The history of the area, coupled with tales of lavish lawn parties, and the story of the Bournes' displaying little faith in local banks and having buried money on the property, added to Mark's and Reba's excitement when they first turned on their detectors to begin what was to become a most memorable series of treasure hunts!

Mark's initial recoveries near a large maple were certainly less than auspicious, consisting of a bent piece of copper and a couple of old shotgun shells; but after digging a generous plug on his fourth signal and glimpsing the gleam of silver in the bottom of the hole, he knew that some interesting recoveries were going to be made during the course of that first day. After carefully removing the coin, Mark held it to the light. "I could plainly see the word 'Liberty' on the headband, and the date of 1827."

"I decided to run my pattern over to the area where Reba was searching, but before I could reach her, I received another signal, which proved to be a nice copper watch fob. Reba had completed digging her target, too, which she later revealed was a piece of Mexican silver."

As Mark continued his tale of treasure, he recalled, "Once again I set out to rejoin my wife, to see what kind of recoveries she had made, when another signal rang through my headset. When I switched into the all-metal mode, I could tell that the target was a rather large one, and from the tone of the signal, I figured it was pretty deep. After unsuccessfully attempting to reach the target with my small trowel, I opted for a long-handled shovel and removed a larger plug.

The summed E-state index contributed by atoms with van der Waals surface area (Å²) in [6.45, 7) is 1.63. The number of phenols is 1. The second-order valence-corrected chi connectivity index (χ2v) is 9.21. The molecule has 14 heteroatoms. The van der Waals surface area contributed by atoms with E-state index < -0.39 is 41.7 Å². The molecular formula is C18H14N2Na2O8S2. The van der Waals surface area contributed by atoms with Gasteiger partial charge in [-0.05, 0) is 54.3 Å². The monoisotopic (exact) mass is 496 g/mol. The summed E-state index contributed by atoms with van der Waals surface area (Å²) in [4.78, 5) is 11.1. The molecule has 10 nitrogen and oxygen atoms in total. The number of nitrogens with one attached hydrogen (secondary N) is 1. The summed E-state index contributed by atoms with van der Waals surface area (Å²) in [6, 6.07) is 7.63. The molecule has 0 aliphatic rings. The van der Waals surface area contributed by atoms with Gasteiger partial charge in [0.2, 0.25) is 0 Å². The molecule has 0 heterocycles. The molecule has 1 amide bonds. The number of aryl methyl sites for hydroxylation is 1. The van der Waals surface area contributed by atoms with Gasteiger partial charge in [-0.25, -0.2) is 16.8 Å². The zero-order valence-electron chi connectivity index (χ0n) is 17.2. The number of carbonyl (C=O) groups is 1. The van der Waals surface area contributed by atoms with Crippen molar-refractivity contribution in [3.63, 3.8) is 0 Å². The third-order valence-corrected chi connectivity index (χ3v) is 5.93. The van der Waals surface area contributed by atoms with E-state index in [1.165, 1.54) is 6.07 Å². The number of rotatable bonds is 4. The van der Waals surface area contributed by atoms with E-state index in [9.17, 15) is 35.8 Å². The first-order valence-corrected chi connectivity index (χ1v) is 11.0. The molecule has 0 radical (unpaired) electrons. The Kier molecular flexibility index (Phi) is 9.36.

"Removing the loosened soil, I inserted my detector's 9" coil into the hole, and from the loud sound with which I was greeted, I knew I was getting very close to the target. I continued to dig until I felt the blade of the shovel glance off the side of a hard object. I got down on my hands and knees and began to remove the soil. The removal of the loosened soil revealed the side of an old blue Mason jar, and as I carefully dislodged it from the grip of the soil, I saw that it was still intact!"

I wish I had a dollar for every Mason jar lid I've dug! Anyone who has ever relic hunted around old cellar holes and dwellings that have fallen to ruin knows the drill: deep target... tough digging... remove the soil... dull metal lid exposed in the bottom of the hole. Hope... hope... hope... radically raised pulse rate... pant... pant... pant. Gently dig around the lid, remove the target, and what do you have? Another Mason jar lid!